The second is the descent of the Spirit. The Messiah was said to possess the Spirit of God and the Spirit came fluttering down on Jesus “like a dove”. The descent of power from heaven that begins God’s reign did not swoop down like an eagle but came quietly and gently like a hovering dove. The same spirit that hovered over the waters at the creation now descended on Jesus bring liberation to a world held captive by the chaos of sin. The hovering of God’s Spirit on Jesus was a sign that a new creation had begun. This time the Spirit hovered over a person rather than a formless void, suggesting that through Jesus, God intended to transform humanity.
Thirdly, the voice of God said “You are my Son, the beloved, with you I am well pleased”. Jesus was the only person who saw the heavens being torn open, and we can assume that only Jesus heard the voice speaking. God spoke in the second person, “you are” as if speaking directly to one person. Compare this to when God spoke at the transfiguration when he said “This is…” the third person, introducing Jesus to the others present.
The voice did not only tell Jesus that he was the object of God’s proud love, but the voice signified God’s delight in Jesus as the agent of a special mission, a mission that would bring salvation to a weary world.
In many ways we have two creation stories in this week’s readings: one that reflects the creation of the world and one that begins the creation of the kingdom of God. There is drama in both, and we can see some connections between the two readings with references to the Holy Spirit and God speaking. But I wonder if there is not a third creation story here too, the new creation in us, made possible because of Jesus. The call to repentance spoken by John the Baptist, echoes down through the years, and we have heard the same call in preaching of all the great revivalists. Today this call to repent is spoken to us, not to simply turn away from what is evil but to actively turn towards God. In turning towards God, we enable God to change us, to shape and mould us into disciples, into the people God needs to help with the continued creation of the kingdom today.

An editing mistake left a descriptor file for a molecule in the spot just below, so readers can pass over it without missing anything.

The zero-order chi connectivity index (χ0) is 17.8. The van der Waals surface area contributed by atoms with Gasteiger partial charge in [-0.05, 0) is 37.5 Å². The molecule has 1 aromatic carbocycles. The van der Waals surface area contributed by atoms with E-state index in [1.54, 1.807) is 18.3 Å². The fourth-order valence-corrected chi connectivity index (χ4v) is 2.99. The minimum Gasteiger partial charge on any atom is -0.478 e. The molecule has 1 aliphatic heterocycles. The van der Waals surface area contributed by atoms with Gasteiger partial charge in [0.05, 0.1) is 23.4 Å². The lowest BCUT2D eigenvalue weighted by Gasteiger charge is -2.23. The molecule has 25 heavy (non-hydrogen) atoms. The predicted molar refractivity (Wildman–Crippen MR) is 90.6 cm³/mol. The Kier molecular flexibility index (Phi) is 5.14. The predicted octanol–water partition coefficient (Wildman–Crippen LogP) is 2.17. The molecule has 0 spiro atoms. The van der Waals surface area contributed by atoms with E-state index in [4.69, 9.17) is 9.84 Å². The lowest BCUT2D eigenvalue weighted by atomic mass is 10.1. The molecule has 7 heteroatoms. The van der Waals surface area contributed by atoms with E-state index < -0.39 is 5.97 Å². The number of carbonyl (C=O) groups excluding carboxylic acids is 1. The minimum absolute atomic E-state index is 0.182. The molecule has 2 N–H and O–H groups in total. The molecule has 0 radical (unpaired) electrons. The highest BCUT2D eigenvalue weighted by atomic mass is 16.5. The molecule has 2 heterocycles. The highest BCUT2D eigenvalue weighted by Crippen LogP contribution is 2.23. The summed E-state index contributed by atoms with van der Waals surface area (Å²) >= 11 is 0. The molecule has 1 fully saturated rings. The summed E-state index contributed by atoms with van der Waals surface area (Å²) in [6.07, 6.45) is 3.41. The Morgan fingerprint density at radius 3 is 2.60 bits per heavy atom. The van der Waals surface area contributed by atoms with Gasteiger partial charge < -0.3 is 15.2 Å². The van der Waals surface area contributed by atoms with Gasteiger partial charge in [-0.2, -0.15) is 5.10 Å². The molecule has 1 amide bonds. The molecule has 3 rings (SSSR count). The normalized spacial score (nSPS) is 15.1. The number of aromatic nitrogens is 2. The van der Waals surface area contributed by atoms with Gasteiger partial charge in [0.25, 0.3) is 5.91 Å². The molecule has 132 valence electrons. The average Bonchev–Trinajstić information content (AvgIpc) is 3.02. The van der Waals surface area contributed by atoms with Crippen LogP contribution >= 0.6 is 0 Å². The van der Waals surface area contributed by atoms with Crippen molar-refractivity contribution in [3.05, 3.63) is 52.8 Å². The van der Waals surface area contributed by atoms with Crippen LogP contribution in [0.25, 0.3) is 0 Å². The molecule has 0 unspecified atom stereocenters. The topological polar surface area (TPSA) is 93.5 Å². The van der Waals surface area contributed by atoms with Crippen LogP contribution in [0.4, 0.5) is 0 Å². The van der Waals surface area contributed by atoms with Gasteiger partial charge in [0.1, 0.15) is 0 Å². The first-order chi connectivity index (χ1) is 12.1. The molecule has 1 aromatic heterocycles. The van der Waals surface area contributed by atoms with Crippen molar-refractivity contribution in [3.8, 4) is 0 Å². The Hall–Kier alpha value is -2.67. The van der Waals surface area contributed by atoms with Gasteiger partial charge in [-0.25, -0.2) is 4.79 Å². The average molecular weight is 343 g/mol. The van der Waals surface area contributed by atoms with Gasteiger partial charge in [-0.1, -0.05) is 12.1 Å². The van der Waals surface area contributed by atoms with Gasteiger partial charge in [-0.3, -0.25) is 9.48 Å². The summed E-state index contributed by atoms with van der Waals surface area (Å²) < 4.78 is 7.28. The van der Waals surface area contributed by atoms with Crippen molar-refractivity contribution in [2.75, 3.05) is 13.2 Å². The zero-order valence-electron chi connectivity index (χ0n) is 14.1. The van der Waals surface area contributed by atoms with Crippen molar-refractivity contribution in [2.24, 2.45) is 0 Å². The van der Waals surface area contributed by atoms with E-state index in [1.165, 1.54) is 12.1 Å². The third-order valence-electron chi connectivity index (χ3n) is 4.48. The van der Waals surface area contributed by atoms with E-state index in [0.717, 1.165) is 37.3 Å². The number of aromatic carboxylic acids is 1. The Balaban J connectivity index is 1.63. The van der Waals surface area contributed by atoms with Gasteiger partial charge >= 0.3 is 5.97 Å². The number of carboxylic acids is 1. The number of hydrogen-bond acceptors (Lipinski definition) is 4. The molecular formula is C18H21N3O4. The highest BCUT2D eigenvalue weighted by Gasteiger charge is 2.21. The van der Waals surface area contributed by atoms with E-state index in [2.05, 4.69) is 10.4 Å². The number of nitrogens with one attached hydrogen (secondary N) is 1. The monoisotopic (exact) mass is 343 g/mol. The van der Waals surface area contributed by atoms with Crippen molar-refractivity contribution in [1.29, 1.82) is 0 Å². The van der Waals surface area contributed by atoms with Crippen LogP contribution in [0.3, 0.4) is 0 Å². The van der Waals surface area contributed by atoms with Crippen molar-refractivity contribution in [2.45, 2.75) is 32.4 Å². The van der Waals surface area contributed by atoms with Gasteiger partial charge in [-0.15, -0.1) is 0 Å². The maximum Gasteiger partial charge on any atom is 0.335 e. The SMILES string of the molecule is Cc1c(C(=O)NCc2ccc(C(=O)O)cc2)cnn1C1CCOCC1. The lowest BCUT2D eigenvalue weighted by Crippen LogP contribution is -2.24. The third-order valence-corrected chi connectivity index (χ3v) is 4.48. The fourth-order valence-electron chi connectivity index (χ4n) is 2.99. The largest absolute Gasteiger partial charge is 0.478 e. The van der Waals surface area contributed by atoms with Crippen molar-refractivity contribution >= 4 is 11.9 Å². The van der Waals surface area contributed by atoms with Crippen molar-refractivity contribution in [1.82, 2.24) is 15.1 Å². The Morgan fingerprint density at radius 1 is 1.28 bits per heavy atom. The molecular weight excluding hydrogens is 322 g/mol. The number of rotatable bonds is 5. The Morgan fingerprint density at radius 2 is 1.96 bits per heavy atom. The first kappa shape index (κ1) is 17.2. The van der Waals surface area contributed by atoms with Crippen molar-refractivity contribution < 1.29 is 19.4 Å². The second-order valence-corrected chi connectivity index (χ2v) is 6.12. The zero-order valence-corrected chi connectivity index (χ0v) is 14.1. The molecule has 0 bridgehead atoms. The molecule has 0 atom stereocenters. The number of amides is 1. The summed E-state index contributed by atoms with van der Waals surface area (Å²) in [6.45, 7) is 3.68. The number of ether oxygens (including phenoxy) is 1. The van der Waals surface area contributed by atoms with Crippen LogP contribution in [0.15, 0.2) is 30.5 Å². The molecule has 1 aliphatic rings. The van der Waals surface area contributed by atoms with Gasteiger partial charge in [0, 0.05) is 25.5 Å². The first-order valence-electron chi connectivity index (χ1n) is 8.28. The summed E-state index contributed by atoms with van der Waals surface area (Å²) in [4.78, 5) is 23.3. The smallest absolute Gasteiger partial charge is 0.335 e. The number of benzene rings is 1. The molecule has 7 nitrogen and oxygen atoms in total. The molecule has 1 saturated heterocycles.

There is much to challenge us in the idea of being renewed by God, being co-creators with God, but as we journey with Mark this year, the stories he shares about Jesus and his ministry will guide us. However, today is a chance to stop, reflect on the drama in our readings and turn ourselves over to God to be recreated by him through our acts of repentance. Amen.
• Think about your relationship with God – what areas need renewal or change?
• Thank God for Jesus who made a new relationship with God possible.
• Pray for a revival in our city and our country
Red, yellow, tan, copper, light green, beige, Different trees, different colours, Some branches bare, some still laden with leaves, Lord, the changes in the trees remind me of the changes in me, I am not the same now as I was this time last year, I am not the same in the morning as I am in the evening, At times I want nothing more than to come into your presence and worship you, At other times I go on my way without a thought for you.
Lord, as the trees become bare and the leaves flutter to the ground I know that this is temporary and new life will follow after a period of rest, Lord, this reminds me that there are parts of my life that need to die so you can become a greater part of me.
Lord, the evergreen trees remind me of your faithfulness Faithfulness through the different seasons of my life Lord, I thank you that you are evergreen.
Lord I thank you for Autumn and the lessons that it teaches. Lord I thank you for the colour change and the promise of new life that it brings But I thank you most of all for the evergreen……